Football: Ferguson heads FA's wanted list

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The Independent Online
THE POSSIBILITY of a Scottish accent delivering English rallying calls strengthened yesterday as a groundswell of support developed within the Football Association for Alex Ferguson's candidacy as Glenn Hoddle's successor.

Senior FA figures, anxious to settle the issue as soon as possible, began discussing names within hours of Hoddle's departure and Ferguson's was prominent. The FA had confirmed they were prepared to seek a non-English manager and some within the organisation believe the Manchester United manager's qualifications outweigh the fact of his Tartan allegiance. Indeed, he was close to being approached three years ago before Hoddle was appointed.

While United had already declared Ferguson off limits the 56-year-old, who managed Scotland at the 1986 World Cup in the wake of Jock Stein's death, had made no official comment prior to the club's match at home to Derby County last night. Not that this mattered. The FA is aware that managers who rebut any interest in public may not be so dismissive if actually offered the post. For that reason Kevin Keegan, though he said yesterday he wanted to stay with Fulham, has not been ruled out.

Other candidates include Bryan Robson, Arsene Wenger, Roy Hodgson, Bobby Robson, Terry Venables, Gerard Houllier, David Platt, Peter Reid and the caretaker, Howard Wilkinson.

Like Keegan, Bryan Robson, Wenger and Houllier have ruled themselves out of the running. Robson's denial is the most convincing, he turned down the job before it was offered to Hoddle. Hodgson and Venables are both available, but there are reservations about them. Bobby Robson would be a short-term solution, he is into his sixties but he could be teamed with Platt, whom he gave an England debut to as a player and who is probably too inexperienced to take the job at present. Reid has influential supporters around the FA. While Wilkinson has his feet under the table, he said yesterday that he had not considered whether he would want the job permanently and would not do so until after Wednesday's match with France.

Although the list includes some worthy contenders, Ferguson's CV is better than any. He would also be a popular choice with the Government. Ferguson is closer to leading Labour figures than is commonly realised. Born in Govan, Glasgow, on New Year's Eve 1941, he was a tough centre-forward who had a brief spell with Rangers. They were the club he followed from the terraces as a boy, but the association ended unhappily after he was blamed for a Scottish Cup defeat by Celtic.

He went into management at East Stirling in 1974 before moving on, via St Mirren, to Aberdeen. He led them to their greatest period of success, winning three league championships, four Scottish Cups and the 1983 European Cup-Winners' Cup. This array of trophies appears even more impressive in the context of the club's history. Outside Ferguson's reign they have won just one other league title and three further Scottish Cups.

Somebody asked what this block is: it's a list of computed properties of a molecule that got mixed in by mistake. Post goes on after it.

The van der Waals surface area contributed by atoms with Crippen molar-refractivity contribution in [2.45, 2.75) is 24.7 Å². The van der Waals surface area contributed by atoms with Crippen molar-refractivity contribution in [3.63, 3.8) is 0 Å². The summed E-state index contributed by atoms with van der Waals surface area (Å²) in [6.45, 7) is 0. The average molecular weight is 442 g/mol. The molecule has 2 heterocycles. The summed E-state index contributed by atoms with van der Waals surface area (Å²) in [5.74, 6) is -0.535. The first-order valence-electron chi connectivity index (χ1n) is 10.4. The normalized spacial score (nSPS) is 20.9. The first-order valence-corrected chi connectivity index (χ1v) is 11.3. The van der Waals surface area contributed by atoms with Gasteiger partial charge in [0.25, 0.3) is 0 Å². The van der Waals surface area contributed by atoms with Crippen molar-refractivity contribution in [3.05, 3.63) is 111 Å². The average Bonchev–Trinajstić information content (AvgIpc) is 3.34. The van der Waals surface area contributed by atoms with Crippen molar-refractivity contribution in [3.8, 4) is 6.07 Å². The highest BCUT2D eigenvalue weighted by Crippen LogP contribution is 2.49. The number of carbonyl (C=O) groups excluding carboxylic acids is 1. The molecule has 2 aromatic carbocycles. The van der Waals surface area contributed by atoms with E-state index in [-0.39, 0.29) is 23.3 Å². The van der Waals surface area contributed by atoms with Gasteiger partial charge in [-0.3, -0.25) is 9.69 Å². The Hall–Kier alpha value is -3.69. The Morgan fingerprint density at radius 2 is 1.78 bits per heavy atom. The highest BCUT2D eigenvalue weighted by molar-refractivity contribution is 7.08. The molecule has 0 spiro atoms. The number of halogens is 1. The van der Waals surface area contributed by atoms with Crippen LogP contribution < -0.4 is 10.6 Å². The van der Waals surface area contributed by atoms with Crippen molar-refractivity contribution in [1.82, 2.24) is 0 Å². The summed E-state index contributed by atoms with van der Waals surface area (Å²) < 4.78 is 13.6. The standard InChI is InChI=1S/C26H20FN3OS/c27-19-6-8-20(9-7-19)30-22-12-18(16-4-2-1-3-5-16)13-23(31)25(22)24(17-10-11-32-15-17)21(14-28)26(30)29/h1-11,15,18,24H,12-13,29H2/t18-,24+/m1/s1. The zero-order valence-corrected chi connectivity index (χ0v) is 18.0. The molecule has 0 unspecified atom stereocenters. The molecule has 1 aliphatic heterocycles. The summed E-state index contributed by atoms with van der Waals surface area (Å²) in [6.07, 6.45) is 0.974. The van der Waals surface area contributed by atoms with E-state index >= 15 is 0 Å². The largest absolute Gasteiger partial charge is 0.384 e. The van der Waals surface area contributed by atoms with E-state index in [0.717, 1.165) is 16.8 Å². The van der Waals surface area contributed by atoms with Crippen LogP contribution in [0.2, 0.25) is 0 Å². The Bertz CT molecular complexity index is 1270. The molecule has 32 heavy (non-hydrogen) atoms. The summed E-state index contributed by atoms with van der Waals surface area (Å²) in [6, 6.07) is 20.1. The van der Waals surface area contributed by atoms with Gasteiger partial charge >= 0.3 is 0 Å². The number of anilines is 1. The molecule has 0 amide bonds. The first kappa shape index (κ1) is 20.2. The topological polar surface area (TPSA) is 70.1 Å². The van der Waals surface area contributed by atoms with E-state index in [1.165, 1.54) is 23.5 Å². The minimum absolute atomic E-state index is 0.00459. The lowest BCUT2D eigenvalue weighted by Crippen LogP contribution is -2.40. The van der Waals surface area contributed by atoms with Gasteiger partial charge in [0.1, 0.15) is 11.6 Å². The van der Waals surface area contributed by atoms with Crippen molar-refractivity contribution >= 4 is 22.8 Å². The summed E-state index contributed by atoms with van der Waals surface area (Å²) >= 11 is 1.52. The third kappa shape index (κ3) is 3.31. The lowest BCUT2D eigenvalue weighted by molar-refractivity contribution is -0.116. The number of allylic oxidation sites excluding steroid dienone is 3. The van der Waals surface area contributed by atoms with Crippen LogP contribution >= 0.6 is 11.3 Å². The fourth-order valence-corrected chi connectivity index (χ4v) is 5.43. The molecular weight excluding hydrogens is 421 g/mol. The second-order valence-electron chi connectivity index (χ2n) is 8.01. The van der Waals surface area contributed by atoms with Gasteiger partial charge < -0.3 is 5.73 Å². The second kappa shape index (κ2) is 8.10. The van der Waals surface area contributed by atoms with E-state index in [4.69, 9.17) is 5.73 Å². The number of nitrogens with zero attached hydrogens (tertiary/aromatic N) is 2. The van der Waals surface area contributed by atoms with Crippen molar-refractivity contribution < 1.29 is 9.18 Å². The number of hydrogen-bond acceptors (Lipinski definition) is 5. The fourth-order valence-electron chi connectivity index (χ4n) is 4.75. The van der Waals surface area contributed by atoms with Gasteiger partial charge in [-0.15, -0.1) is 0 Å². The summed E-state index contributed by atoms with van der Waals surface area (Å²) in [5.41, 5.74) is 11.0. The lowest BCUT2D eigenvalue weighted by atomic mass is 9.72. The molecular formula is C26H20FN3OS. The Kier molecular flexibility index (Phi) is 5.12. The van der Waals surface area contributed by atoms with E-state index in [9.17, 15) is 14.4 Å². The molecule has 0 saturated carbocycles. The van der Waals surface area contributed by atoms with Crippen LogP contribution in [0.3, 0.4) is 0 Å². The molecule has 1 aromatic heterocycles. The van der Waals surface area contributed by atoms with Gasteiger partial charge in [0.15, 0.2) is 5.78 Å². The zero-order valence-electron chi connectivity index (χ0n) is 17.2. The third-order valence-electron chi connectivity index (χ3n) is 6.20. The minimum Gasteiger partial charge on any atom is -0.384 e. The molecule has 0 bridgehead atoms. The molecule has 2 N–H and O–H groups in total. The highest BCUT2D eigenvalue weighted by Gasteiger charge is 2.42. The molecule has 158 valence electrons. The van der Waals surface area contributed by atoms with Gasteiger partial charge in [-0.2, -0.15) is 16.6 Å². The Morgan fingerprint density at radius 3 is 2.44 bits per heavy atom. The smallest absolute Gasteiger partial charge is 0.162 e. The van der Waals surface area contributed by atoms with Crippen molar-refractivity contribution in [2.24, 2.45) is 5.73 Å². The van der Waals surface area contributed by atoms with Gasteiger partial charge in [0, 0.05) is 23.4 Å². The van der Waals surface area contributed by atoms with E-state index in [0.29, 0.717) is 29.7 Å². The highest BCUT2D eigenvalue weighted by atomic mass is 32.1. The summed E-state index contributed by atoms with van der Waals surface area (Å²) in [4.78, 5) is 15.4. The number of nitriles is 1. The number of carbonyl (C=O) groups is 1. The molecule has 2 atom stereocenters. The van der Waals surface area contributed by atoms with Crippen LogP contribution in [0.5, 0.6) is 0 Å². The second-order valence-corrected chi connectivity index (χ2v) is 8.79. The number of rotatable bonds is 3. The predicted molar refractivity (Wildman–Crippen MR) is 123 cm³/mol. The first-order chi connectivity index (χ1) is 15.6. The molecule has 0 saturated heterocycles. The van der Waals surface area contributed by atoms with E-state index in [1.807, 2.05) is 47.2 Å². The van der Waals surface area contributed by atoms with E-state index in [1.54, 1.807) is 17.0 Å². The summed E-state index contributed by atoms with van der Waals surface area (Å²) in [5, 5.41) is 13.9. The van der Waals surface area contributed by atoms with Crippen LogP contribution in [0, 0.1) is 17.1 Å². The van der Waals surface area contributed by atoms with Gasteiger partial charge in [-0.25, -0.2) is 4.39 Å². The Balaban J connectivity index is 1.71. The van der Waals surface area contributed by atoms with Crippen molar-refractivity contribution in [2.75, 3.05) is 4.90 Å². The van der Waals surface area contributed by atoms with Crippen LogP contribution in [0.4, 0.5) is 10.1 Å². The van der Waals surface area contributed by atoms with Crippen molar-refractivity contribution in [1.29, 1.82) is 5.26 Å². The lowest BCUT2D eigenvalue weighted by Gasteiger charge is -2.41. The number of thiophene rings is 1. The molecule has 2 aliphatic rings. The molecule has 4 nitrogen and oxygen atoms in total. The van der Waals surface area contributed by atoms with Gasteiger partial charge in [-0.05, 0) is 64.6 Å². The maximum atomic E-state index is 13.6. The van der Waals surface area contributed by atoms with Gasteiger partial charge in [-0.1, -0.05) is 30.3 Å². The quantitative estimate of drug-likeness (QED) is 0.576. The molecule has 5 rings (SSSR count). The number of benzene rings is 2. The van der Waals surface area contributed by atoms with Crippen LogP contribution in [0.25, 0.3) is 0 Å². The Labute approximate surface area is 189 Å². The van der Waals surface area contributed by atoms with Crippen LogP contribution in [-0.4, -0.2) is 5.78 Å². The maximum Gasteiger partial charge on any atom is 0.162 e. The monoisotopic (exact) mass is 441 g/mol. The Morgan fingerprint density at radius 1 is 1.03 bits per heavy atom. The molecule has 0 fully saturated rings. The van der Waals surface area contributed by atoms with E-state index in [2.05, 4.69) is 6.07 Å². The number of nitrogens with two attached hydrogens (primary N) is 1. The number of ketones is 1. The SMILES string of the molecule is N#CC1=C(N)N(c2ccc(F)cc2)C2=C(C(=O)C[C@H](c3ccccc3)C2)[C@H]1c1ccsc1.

In November 1986, he moved to Manchester United, where he struggled initially before gaining himself time with the 1990 FA Cup success. The European Cup-Winners' Cup followed a year later, sparking a run of success that has seen United become the game's dominant force. They have won four of the six Premier League titles, not finished out of the top two in seven years, won two more FA Cups and one League Cup.

They have also reached the semi-finals of the European Cup but not won it. That is where the FA's biggest problem lies. United would doubtless fight hard to keep Ferguson - think of the effect on their share price should he leave - but his relations with the board have not always been warm and, if he wanted to go, he probably would. But, while the footballing challenge of the England job may appeal to him - though he has jokingly suggested in the past he would only take it "to get England relegated" - he is obsessed with winning the European Cup for United. If United overcome Internazionale in next month's quarter-final he may be hard to prise away before the season's end.

This need not be an insurmountable problem. Wilkinson indicated yesterday he may be prepared to extend his caretakership until then if required. Since he and Ferguson are close, they could even work in tandem for a while. This is not as far-fetched as it sounds. When Ferguson led Scotland he did so part-time, combining the job with his duties at Aberdeen.

The England job may be bigger, but Ferguson is well aware of the squad's capabilities and has several of them at his club. In international weeks there are probably more United players at Bisham than Old Trafford.

The question marks concern his sometimes tetchy dealings with the media, especially the capital's tabloid press, his occasional outbursts against referees, his nationality and even his identification with United. Plus, would he want to subject his family to all the hysteria?

There is only one way to find out but the FA are not likely to ask him just yet. The priority is next week's game with France. However, it would be no surprise if discreet enquiries were made.

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